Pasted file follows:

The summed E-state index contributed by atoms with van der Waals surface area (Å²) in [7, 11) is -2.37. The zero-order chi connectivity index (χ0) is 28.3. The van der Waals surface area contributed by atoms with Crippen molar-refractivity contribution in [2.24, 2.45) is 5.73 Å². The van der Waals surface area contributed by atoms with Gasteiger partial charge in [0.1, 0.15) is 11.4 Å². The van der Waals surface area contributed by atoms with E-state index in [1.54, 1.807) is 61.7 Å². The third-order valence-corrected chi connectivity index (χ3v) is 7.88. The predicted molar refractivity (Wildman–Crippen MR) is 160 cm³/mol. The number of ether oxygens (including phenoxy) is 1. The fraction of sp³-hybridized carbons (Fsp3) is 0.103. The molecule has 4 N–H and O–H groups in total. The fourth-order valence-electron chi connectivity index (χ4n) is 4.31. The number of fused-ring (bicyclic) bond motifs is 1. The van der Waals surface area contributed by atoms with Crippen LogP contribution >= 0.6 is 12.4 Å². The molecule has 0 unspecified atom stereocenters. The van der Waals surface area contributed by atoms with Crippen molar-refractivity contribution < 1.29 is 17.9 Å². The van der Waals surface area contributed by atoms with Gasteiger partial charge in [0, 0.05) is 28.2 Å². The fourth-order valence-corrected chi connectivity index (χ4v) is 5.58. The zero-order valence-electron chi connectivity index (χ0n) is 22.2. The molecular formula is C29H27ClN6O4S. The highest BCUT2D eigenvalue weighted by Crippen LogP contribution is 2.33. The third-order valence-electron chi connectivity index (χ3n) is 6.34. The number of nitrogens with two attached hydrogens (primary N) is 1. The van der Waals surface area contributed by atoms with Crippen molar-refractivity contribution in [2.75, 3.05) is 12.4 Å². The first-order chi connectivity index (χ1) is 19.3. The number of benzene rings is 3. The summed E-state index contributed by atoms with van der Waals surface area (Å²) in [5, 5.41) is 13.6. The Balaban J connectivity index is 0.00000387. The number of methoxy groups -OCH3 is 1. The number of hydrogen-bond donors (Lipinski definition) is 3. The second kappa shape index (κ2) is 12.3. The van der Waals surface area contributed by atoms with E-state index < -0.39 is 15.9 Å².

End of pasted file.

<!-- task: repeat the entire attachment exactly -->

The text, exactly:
The summed E-state index contributed by atoms with van der Waals surface area (Å²) in [7, 11) is -2.37. The zero-order chi connectivity index (χ0) is 28.3. The van der Waals surface area contributed by atoms with Crippen molar-refractivity contribution in [2.24, 2.45) is 5.73 Å². The van der Waals surface area contributed by atoms with Gasteiger partial charge in [0.1, 0.15) is 11.4 Å². The van der Waals surface area contributed by atoms with E-state index in [1.54, 1.807) is 61.7 Å². The third-order valence-corrected chi connectivity index (χ3v) is 7.88. The predicted molar refractivity (Wildman–Crippen MR) is 160 cm³/mol. The number of ether oxygens (including phenoxy) is 1. The fraction of sp³-hybridized carbons (Fsp3) is 0.103. The molecule has 4 N–H and O–H groups in total. The fourth-order valence-electron chi connectivity index (χ4n) is 4.31. The number of fused-ring (bicyclic) bond motifs is 1. The van der Waals surface area contributed by atoms with Crippen LogP contribution >= 0.6 is 12.4 Å². The molecule has 0 unspecified atom stereocenters. The van der Waals surface area contributed by atoms with Crippen molar-refractivity contribution < 1.29 is 17.9 Å². The van der Waals surface area contributed by atoms with Gasteiger partial charge in [0, 0.05) is 28.2 Å². The fourth-order valence-corrected chi connectivity index (χ4v) is 5.58. The zero-order valence-electron chi connectivity index (χ0n) is 22.2. The molecular formula is C29H27ClN6O4S. The highest BCUT2D eigenvalue weighted by Crippen LogP contribution is 2.33. The third-order valence-electron chi connectivity index (χ3n) is 6.34. The number of nitrogens with two attached hydrogens (primary N) is 1. The van der Waals surface area contributed by atoms with Crippen molar-refractivity contribution in [2.75, 3.05) is 12.4 Å². The first-order chi connectivity index (χ1) is 19.3. The number of benzene rings is 3. The summed E-state index contributed by atoms with van der Waals surface area (Å²) in [5, 5.41) is 13.6. The Balaban J connectivity index is 0.00000387. The number of methoxy groups -OCH3 is 1. The number of hydrogen-bond donors (Lipinski definition) is 3. The second kappa shape index (κ2) is 12.3. The van der Waals surface area contributed by atoms with E-state index < -0.39 is 15.9 Å².